Behavioral Therapy for Children
Children are not immune from some of the very same issues that plague adults, as well as being subjected to unique mental stressors. Behavioral therapy for children may be required in cases of ADHD, autism, or emotional disorders. Similar to forms of adult therapy, behavioral therapy for children may consist of standard cognitive behavioral therapy (CBT), applied behavior therapy, or play therapy.
Most forms of behavior therapy focus on reducing anxiety, becoming acquainted with alternative forms of thinking, and understanding that our feelings and moods can change out behavior. For children with ADHD, behavioral therapy may be used in conjunction with medication, with the stated goal of helping the child to improve his or her behavior. Techniques such as positive reinforcement, time-outs, response costs, and the creation of a token environment all have proven to be effective in behavior therapy for some children.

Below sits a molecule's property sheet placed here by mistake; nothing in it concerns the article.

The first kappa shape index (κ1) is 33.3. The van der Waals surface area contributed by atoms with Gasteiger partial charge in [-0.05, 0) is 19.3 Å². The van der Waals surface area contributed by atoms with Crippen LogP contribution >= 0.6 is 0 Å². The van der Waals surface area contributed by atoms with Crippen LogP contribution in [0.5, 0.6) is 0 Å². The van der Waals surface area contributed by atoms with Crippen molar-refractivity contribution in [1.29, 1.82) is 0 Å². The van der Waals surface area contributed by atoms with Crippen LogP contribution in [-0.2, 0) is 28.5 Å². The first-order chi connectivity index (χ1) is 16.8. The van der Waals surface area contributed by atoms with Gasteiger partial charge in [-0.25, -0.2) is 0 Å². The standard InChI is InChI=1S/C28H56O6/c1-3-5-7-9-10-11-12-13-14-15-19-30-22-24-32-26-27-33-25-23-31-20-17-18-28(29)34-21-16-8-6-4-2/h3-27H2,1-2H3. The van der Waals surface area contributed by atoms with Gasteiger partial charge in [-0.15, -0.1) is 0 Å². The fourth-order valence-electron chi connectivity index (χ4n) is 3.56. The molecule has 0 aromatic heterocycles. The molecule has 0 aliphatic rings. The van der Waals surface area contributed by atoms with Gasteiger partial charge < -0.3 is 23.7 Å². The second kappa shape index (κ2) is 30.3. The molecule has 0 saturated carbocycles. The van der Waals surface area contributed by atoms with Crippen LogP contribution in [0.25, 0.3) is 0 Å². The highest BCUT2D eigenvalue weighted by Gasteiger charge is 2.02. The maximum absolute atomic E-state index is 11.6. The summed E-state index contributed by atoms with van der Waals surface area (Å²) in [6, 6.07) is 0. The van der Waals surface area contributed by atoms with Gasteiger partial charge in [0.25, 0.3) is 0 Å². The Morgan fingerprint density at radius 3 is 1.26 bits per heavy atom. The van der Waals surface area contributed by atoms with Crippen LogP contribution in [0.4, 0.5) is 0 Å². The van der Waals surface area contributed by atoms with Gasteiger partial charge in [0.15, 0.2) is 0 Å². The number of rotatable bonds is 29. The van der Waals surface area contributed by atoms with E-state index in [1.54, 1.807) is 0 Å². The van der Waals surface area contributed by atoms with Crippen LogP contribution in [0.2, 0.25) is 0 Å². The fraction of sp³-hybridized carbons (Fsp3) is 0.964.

Developmental disabilities in children can put stressors on the entire family. Some children will learn negative behaviors early in life, or turn towards internalization and withdraw from the world. Behavioral therapy helps children to improve their physical, mental, and communication skills. Behavioral therapy for children often includes one-on-one therapy for parents as well, teaching them techniques to better understand their child’s particular needs as well as better parenting tools.